Internet Security Systems Inc. recently announced the availability of an all-in-one network security product that...
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can help simplify the increasingly complex task of securing corporate local area networks.
Proventia, the new device from the Atlanta, Ga.-based Internet security vendor, is the first to combine a firewall with virtual private network (VPN), antivirus, and intrusion detection and prevention. The device helps IT professionals avoid managing multiple products from different vendors, said Pete Privateer, senior vice president of marketing at ISS.
Rather than opening packets multiple times to examine traffic for each function, Proventia examines packets only once, scanning for numerous features simultaneously. This helps keep traffic speeds up and increases efficiency, Privateer said.
A company can benefit because it only has to deal with a single deployment and configuration for multiple functions, and all of the functions are controlled from one management console, Privateer said.
The system automatically updates itself, so management is minimal, he added.
Because security threats are constantly changing, organizations have had to add new network security features and devices to keep up. A single system now include as many as six separate devices. As a result, ISS isn't the only vendor working on consolidated network security products, said Anthony Allan, research director with Stamford, Conn.-based research firm Gartner Inc.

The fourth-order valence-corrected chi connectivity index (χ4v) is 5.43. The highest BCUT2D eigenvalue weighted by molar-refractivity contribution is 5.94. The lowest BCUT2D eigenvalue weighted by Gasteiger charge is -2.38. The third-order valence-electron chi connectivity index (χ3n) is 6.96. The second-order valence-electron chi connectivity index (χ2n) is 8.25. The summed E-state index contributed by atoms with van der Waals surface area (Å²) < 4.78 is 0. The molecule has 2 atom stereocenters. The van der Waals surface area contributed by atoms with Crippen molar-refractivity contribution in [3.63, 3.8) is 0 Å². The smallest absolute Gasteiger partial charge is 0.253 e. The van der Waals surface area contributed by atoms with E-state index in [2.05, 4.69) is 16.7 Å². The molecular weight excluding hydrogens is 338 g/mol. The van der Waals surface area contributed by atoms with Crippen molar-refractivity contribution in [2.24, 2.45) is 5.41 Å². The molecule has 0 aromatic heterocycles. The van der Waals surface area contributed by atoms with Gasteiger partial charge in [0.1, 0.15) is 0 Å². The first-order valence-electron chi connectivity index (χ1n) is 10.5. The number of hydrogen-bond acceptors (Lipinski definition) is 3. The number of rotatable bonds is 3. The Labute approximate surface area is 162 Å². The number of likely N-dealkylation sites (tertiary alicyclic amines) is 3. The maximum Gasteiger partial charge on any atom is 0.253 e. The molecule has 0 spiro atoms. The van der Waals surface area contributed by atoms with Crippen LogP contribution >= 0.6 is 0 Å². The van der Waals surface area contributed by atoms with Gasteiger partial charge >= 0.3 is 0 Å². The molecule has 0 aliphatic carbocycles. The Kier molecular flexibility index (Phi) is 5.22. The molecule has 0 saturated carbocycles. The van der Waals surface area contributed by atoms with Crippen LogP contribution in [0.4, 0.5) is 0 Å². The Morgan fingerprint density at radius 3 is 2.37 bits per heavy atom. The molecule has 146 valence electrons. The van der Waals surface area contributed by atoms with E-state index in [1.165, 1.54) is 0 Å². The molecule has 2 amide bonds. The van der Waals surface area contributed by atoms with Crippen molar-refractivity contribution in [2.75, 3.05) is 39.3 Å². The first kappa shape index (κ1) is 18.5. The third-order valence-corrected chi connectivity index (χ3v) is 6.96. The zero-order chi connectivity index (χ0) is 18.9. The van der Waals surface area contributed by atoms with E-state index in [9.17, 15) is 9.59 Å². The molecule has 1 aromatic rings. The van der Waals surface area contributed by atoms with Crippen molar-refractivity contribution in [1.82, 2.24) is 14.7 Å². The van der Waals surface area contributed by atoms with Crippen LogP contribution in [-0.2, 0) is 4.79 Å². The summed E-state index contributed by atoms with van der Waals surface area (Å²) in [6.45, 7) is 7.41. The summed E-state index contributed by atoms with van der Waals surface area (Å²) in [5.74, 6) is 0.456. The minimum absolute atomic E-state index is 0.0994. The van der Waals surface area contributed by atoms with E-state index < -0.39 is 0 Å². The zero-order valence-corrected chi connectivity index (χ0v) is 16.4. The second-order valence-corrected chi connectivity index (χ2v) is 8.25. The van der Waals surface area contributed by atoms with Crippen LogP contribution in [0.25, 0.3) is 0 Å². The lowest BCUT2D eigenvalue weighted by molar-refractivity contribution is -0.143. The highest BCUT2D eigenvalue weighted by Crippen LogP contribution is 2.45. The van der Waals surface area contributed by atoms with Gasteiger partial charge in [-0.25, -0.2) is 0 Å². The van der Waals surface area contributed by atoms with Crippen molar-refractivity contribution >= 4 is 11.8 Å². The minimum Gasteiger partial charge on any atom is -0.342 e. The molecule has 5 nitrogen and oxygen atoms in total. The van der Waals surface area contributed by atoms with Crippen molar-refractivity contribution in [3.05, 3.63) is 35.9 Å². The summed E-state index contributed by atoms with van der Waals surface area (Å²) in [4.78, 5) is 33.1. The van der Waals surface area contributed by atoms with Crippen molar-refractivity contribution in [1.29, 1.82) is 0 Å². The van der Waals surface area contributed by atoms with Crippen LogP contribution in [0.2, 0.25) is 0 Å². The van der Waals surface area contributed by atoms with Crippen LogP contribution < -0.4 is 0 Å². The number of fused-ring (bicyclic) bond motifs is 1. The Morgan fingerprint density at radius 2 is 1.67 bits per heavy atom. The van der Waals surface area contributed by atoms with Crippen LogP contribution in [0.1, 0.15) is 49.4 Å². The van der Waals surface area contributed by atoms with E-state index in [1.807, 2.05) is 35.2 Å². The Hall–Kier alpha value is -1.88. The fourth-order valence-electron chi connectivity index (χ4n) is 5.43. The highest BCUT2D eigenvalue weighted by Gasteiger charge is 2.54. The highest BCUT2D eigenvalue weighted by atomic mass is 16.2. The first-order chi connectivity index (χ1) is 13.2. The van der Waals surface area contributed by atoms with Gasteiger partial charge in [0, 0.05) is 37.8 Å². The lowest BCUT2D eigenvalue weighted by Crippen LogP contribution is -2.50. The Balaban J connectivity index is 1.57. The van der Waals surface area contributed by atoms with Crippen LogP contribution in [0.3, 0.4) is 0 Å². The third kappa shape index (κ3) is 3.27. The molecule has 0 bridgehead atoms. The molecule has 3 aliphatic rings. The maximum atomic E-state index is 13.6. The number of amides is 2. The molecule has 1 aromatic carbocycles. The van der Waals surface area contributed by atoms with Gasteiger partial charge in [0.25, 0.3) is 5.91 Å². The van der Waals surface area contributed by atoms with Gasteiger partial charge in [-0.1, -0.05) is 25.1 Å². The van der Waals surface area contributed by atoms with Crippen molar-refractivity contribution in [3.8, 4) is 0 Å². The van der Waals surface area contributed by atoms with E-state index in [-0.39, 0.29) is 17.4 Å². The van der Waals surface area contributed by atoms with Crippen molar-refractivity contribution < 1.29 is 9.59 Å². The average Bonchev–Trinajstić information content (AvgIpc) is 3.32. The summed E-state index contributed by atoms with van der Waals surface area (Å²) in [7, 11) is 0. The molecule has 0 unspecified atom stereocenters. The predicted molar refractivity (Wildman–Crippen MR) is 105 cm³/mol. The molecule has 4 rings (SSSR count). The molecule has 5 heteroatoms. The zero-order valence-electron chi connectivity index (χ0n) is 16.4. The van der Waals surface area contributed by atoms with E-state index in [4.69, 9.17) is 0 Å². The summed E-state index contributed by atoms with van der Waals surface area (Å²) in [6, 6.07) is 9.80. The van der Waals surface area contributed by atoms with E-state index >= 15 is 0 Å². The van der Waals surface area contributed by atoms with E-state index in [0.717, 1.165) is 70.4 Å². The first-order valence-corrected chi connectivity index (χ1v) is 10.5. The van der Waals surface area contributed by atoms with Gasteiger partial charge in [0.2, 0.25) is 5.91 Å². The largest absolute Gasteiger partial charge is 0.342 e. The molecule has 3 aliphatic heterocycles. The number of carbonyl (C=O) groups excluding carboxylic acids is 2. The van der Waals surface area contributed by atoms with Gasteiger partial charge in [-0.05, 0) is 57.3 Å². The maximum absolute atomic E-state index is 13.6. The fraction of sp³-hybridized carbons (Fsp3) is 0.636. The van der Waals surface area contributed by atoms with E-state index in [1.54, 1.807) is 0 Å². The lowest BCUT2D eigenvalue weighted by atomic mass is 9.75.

"It is becoming more important to approach different security technologies as a platform. Combining different functions in one box can be very beneficial," Allan said.
The simplicity of a single multi-functional device is part of what drew Roswell, Ga.-based Osmetech Inc., a manufacturer of blood and electrolyte analyzers, to the ISS device.
The 100-person company had been using a firewall from SonicWall Inc. and the Snort open source intrusion-detection product. But Osmetech did not have any network-level antivirus protection, said Dax Sharpe, Osmetech's manager of IT.
Because of the increasingly specific knowledge required to run each security tool and the growing costs, Sharpe was drawn to Proventia. "A small company can't have six pieces of hardware to run network defense; they just don't have the budget," he said.
While ISS' approach provides a solid security solution for many smaller businesses with limited IT staffs and budgets, it brings another security issue to the fore, Allan said. If security vendors follow ISS' lead, they will find themselves putting out and supporting products in areas where they are not recognized leaders.
ISS, for example, is a well-respected security vendor, but it is not known for its firewalls, Allan said. In some cases, users may not know where the technology for a given component is licensed from, or how good that piece is, he said.
Users will be forced to decide whether to go with a single-vendor system, or a multiple-vendor, best-of-breed approach, a choice they have not had to make until now, Allan said.
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